Maybe leaders need to acknowledge that most people—including them—are not the “brightest and the best.” Maybe, those leaders and employees would be better served by being content with being “good enough and growing.” That mantra allows business leaders to strive for the business goal of thriving and growing in a competitive environment and the ethical goal of embracing personal growth, treating employees with respect, and building trust with their primary stakeholders.
An intriguing new management book, Mastering Leadership by Robert Anderson and William Adams (Wiley, 2016), asserts that unless a leader attends both to the culture of the organization and their own personal growth, they will not be effective leaders. the claim is that as leaders learn how to be both more effective and more ethical, they will then be able to leverage that learning into creative leadership rather than being reactive to external circumstances.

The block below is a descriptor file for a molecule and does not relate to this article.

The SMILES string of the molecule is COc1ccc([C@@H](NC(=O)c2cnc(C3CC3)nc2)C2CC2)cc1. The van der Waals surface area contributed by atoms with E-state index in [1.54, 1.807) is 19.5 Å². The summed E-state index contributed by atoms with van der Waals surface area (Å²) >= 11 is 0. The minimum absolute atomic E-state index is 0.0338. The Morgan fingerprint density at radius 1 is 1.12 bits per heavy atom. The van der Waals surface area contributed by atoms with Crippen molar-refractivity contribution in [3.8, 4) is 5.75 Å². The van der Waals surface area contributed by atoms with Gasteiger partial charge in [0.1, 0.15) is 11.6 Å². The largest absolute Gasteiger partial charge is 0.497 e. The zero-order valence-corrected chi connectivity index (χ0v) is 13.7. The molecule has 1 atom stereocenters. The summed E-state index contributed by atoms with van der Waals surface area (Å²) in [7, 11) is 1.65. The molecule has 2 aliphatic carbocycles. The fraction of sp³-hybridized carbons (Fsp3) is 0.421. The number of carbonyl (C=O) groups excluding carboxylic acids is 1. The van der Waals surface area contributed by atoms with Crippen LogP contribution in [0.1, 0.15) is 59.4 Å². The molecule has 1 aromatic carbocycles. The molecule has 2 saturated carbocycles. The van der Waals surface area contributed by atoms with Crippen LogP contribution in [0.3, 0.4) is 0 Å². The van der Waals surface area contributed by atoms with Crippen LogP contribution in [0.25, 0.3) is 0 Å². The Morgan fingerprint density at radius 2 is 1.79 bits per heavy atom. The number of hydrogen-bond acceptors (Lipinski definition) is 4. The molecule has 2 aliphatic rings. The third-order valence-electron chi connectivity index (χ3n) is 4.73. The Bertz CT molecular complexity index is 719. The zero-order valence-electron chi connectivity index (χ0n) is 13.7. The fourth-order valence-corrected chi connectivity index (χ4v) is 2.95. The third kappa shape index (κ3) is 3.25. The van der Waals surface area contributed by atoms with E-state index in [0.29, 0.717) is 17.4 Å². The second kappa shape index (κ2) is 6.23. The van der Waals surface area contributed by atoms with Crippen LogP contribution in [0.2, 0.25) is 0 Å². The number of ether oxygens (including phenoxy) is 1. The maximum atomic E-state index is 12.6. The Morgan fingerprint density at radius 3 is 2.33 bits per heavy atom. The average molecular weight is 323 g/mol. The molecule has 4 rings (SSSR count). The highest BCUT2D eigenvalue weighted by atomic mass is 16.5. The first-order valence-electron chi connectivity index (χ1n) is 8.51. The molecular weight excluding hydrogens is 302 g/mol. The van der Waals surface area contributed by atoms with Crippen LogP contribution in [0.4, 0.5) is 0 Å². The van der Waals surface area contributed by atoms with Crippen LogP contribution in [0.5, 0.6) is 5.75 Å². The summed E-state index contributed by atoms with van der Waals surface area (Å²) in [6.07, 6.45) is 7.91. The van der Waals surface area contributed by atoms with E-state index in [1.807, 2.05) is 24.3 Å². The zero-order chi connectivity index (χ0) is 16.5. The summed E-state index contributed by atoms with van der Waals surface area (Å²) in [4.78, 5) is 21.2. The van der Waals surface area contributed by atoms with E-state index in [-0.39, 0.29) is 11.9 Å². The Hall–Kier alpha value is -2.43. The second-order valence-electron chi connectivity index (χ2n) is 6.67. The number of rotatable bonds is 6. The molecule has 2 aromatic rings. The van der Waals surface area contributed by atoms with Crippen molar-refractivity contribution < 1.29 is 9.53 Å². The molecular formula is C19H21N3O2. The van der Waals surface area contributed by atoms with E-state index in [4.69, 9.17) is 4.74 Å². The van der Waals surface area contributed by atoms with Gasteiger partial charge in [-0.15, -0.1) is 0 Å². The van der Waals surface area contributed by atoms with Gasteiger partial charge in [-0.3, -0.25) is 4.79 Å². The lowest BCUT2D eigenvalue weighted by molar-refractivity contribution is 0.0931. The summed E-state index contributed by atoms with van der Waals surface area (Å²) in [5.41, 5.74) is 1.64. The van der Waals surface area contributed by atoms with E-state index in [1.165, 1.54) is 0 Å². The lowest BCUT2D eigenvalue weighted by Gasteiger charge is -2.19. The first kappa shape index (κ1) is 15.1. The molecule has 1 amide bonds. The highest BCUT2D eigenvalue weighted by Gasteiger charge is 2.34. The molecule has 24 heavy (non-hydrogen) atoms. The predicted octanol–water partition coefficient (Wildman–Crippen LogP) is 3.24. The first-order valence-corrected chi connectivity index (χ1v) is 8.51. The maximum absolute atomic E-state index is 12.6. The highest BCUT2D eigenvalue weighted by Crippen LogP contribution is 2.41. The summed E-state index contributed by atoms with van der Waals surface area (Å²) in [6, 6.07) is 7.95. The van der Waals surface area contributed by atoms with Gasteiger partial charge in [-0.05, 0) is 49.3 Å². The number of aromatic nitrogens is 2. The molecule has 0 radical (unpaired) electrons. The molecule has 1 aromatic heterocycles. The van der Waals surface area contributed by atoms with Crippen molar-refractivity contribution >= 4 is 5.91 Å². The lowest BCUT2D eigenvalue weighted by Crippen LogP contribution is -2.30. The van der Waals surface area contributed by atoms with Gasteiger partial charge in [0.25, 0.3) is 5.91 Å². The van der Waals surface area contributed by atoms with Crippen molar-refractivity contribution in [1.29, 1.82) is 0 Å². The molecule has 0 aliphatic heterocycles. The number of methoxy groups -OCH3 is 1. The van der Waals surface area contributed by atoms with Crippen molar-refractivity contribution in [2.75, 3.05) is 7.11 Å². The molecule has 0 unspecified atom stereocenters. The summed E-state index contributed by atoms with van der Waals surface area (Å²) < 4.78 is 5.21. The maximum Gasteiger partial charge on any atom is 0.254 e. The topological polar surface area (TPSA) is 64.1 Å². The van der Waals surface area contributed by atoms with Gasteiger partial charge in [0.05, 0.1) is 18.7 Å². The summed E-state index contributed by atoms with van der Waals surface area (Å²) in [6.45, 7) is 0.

So, if the CEO of Uber, Travis Kalanick, had paid attention to early warning signs of a toxic environment by looking at his own lack of interpersonal skills—his deficit in ethical acuity—he would not have had the bad press and then the fallout from yelling at an Uber driver. Kalanick finally admitted that he needed to look at his own behavior and the culture of the organization. With more ethical awareness, his realization could have come sooner.
The bottom line is that for organizations to thrive, they must attend both to organizational values leading to success and interpersonal values that support a healthy, productive culture. The ethics of an organization—the way that they translate values into behavior—will help them bridge those two value sets. That bridging and ongoing reflection lets them avoid arrogance, which is the blind spot of those repeating the mantra of only seeking the “brightest and best,” to the more modest but realistic stance of welcoming and developing those who are “good enough and growing.” And, that grace and expectation could be extended to those in the C-Suite as well.